From the Waterford Mail, 5 March 1838:
“There is a story running the rounds of the hundred and one coteries that assemble in the Four Courts, that is creating much amusement. You shall have it, and you may take it, as far as its authenticity is concerned, quantum valeat.
It appears that Sir Anthony Harte, the Lord Chancellor, was engaged some days since in superintending the hanging up of paintings in his new residence, when a message from a distinguished lady, who lives in a neighbouring house, was received by his Lordship, begging as a favour that the workmen should desist for a while, as she was labouring under serious illness.
Of course the Chancellor at once gave the necessary directions that the work should cease; but fearing that the issuing of his orders would not be sufficiently complimentary to the lady, he despatched a legal friend who holds a high appointment under him, with his compliments to the lady to express his Lordship’s regret, & c. The delegate instantly called on the lady, and was shown into the drawing room, where she was sitting. He explained the object of his visit, and was requested to be seated. He had hardly taken his seat and commenced a general conversation, when a singed cat, which by some curious accident or other was concealed in the chimney, sprung from it, screeching and springing about in such contortions as to make the lady think the animal was affected by hydrophobia. She screamed, and it appears was seized with violent hysterics.
The poor barrister, who had got himself into a disastrous tête à tête, flew to the assistance of the lady in distress. The servants rushed upstairs and the husband of the lady followed them rapidly. When he saw his lady screaming on a sofa, and so violently agitated, he could of course think of nothing else but that his unknown visitor had been impertinent in some way to the lady, and that in such case he was in duty bound to chastise him, which, the story adds, he did with amazing effect. The entire business, as you may guess, was easily settled by an explanation; and what at first was tragical has resulted in more laughter than can be described.”
Hydrophobia was not unknown in Ireland in 1828 – a woman died of it in Collooney, Sligo, in March, and there was at least one other case at Greashill, in Co Offaly, in May. The lady may have been thinking of a case reported in the newspapers to have occurred in London the same month in which a father died of hydrophobia after being bitten by his children’s cat. A rabid dog was shot by a police officer in one of the quadrangles of the Four Courts as late as 1900 (as the officer was unarmed, the gun was obtained from an Ormond Quay resident).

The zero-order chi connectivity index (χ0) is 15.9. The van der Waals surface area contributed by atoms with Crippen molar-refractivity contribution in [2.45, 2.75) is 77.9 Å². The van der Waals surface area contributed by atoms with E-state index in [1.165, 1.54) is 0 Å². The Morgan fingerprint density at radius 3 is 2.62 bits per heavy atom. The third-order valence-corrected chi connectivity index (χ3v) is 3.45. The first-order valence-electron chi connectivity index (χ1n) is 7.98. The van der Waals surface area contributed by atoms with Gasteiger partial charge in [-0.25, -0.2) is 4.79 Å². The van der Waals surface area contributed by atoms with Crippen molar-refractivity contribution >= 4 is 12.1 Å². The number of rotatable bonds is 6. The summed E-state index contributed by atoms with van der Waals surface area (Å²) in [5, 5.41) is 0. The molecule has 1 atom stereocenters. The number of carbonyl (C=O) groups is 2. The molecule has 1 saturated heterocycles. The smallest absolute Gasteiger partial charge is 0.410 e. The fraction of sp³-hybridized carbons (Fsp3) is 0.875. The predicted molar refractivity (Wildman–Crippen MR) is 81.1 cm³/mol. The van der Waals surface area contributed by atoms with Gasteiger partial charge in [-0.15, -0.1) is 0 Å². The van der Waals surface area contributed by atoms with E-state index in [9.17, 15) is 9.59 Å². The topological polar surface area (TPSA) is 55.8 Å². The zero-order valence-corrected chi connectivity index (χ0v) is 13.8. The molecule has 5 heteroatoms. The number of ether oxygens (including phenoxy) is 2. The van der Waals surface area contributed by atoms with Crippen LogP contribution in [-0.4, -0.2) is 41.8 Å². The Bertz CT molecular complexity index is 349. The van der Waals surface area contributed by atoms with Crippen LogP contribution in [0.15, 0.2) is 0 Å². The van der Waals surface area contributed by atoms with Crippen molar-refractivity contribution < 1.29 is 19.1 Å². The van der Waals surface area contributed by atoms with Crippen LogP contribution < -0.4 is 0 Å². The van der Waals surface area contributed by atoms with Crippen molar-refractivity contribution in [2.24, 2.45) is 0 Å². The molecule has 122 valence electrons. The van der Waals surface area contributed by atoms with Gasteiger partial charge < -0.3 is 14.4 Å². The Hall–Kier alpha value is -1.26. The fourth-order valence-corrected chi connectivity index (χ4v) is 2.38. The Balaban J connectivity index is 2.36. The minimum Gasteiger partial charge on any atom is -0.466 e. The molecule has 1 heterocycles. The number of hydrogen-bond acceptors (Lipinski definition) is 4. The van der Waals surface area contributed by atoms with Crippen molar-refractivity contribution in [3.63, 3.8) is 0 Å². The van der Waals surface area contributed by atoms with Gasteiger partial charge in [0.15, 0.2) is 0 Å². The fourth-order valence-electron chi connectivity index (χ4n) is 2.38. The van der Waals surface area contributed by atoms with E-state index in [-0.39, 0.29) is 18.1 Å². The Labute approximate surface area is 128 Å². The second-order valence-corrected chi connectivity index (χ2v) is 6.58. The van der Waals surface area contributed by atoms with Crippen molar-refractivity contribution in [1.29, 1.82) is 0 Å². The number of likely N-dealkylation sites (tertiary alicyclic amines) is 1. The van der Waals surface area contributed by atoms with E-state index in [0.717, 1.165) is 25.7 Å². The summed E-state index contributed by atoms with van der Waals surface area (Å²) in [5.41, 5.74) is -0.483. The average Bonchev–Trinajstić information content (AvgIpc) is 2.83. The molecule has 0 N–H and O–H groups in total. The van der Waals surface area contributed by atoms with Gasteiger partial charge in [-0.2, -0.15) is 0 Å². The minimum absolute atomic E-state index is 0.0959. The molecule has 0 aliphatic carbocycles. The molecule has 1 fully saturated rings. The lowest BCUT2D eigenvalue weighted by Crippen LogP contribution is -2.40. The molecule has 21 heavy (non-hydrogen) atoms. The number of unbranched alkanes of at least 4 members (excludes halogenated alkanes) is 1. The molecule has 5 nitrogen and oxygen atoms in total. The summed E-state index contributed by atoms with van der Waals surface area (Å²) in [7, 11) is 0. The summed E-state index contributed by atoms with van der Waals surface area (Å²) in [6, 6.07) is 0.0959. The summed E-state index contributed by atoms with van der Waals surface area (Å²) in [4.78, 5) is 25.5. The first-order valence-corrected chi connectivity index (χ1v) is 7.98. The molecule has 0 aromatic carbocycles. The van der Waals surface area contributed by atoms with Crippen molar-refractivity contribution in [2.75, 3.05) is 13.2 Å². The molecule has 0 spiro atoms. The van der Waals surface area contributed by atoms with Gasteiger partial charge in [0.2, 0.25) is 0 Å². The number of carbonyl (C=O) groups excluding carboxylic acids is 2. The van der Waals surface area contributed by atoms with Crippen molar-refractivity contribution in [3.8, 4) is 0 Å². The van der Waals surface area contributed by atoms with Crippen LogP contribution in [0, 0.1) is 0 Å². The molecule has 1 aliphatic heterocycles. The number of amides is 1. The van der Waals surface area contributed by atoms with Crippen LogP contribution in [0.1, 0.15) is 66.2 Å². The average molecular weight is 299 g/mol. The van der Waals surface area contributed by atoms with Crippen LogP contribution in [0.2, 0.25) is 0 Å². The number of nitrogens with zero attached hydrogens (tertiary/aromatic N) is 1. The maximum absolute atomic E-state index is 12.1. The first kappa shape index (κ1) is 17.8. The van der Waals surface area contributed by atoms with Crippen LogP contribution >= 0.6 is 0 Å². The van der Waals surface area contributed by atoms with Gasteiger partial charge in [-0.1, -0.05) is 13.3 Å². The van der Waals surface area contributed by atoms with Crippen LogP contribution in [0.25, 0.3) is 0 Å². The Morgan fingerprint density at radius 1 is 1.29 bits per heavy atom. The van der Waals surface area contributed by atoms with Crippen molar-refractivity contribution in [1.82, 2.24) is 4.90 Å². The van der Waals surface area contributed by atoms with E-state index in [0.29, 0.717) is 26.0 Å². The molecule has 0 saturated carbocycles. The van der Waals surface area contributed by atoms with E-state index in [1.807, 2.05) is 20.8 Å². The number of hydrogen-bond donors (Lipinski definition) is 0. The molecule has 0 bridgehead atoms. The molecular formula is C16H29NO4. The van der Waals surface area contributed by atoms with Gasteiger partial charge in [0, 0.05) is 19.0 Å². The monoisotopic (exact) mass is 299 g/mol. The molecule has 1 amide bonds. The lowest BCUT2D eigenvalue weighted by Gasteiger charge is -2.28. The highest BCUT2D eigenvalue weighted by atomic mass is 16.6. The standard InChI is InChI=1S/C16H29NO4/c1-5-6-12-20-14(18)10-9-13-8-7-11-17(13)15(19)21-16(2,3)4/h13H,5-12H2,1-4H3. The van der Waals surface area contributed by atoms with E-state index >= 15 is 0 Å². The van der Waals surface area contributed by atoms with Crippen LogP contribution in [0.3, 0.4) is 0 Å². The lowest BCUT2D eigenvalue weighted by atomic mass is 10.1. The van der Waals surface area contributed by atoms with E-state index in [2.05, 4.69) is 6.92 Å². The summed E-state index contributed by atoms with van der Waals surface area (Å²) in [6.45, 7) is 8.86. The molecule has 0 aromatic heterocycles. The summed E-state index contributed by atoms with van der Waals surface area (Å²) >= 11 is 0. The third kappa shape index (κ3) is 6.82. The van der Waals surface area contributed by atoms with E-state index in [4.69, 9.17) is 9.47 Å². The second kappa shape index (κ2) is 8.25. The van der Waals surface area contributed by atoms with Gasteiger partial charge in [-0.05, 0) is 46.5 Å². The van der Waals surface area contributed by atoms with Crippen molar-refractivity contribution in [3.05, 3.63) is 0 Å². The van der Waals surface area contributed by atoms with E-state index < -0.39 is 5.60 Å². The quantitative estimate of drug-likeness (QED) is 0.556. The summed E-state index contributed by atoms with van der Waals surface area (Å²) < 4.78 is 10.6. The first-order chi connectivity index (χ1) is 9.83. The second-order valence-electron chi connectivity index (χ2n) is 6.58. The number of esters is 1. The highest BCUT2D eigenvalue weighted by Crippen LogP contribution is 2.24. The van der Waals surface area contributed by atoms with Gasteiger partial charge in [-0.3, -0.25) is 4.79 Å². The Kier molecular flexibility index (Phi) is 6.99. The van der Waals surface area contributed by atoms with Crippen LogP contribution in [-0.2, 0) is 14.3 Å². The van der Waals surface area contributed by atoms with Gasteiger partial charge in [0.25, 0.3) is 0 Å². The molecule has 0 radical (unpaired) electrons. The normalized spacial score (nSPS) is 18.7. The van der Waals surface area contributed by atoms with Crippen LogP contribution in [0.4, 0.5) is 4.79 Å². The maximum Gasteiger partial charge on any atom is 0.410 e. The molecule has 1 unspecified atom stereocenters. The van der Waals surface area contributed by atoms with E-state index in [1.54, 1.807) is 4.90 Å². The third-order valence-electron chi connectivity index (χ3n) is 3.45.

Sir Anthony, Lord Chancellor of Ireland between 1827-30, lived in Merrion Street, Dublin, during his short stay in Ireland. The Enniskillen Chronicle and Erne Packet of 17 April 1828 contains a write-up of a splendid Ball and Supper given by him there in 1828, remarkable for his mansion’s brilliant illumination, and for the profusion of the choicest plants, flowers and exotic blooms with which it was ornamented, the corridors and stairs decorated with fruit trees in full bloom.
Although there had been Irish Lord Chancellors in the 18th century, all early 19th century appointees to the highest judicial office in Ireland were from the English Bar. Sir Anthony’s successor, William Plunket, was the first 19th century Irish barrister to be appointed to the position. Despite his non-Irish status, Sir Anthony was a very popular Lord Chancellor. Some nice images of him from the British Museum below.
Neighbour disputes can be tricky, and it was prescient of Sir Anthony to delegate the responsibility of settling this particular one! I hope his unfortunate emissary did not take long to recover from his cat-astrophe!